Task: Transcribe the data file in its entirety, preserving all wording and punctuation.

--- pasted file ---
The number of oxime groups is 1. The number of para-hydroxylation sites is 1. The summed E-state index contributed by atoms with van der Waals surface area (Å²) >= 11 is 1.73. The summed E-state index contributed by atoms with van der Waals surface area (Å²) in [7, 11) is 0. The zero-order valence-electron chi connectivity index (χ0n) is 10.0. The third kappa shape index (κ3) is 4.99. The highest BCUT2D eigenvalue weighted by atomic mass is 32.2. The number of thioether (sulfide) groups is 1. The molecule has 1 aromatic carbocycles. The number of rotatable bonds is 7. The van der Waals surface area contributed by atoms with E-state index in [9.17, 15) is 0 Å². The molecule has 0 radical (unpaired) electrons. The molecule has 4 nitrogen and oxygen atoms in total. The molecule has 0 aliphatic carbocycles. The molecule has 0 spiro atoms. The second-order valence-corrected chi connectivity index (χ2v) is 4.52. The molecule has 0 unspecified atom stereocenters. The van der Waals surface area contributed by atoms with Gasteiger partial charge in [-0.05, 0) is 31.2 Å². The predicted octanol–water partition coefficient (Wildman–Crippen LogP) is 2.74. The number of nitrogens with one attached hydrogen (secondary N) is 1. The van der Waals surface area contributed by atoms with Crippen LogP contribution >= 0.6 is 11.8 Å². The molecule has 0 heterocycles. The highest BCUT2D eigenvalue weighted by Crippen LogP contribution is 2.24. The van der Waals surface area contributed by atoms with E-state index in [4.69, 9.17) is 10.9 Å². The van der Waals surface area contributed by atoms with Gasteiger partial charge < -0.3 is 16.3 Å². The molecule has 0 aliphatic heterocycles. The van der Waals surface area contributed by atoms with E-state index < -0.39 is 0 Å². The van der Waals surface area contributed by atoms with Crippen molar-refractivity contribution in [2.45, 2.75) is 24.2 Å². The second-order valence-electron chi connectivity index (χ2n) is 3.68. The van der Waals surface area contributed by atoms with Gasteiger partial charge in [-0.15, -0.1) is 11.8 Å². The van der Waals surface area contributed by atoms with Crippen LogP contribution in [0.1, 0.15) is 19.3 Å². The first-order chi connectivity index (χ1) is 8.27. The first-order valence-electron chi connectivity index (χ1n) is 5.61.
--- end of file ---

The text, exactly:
The number of oxime groups is 1. The number of para-hydroxylation sites is 1. The summed E-state index contributed by atoms with van der Waals surface area (Å²) >= 11 is 1.73. The summed E-state index contributed by atoms with van der Waals surface area (Å²) in [7, 11) is 0. The zero-order valence-electron chi connectivity index (χ0n) is 10.0. The third kappa shape index (κ3) is 4.99. The highest BCUT2D eigenvalue weighted by atomic mass is 32.2. The number of thioether (sulfide) groups is 1. The molecule has 1 aromatic carbocycles. The number of rotatable bonds is 7. The van der Waals surface area contributed by atoms with E-state index in [9.17, 15) is 0 Å². The molecule has 0 radical (unpaired) electrons. The molecule has 4 nitrogen and oxygen atoms in total. The molecule has 0 aliphatic carbocycles. The molecule has 0 spiro atoms. The second-order valence-corrected chi connectivity index (χ2v) is 4.52. The molecule has 0 unspecified atom stereocenters. The van der Waals surface area contributed by atoms with Gasteiger partial charge in [-0.05, 0) is 31.2 Å². The predicted octanol–water partition coefficient (Wildman–Crippen LogP) is 2.74. The number of nitrogens with one attached hydrogen (secondary N) is 1. The van der Waals surface area contributed by atoms with Crippen LogP contribution >= 0.6 is 11.8 Å². The molecule has 0 heterocycles. The highest BCUT2D eigenvalue weighted by Crippen LogP contribution is 2.24. The van der Waals surface area contributed by atoms with E-state index in [4.69, 9.17) is 10.9 Å². The van der Waals surface area contributed by atoms with Gasteiger partial charge < -0.3 is 16.3 Å². The molecule has 0 aliphatic heterocycles. The van der Waals surface area contributed by atoms with E-state index < -0.39 is 0 Å². The van der Waals surface area contributed by atoms with Crippen molar-refractivity contribution in [2.45, 2.75) is 24.2 Å². The second-order valence-electron chi connectivity index (χ2n) is 3.68. The van der Waals surface area contributed by atoms with Gasteiger partial charge in [-0.15, -0.1) is 11.8 Å². The van der Waals surface area contributed by atoms with Crippen LogP contribution in [0.1, 0.15) is 19.3 Å². The first-order chi connectivity index (χ1) is 8.27. The first-order valence-electron chi connectivity index (χ1n) is 5.61.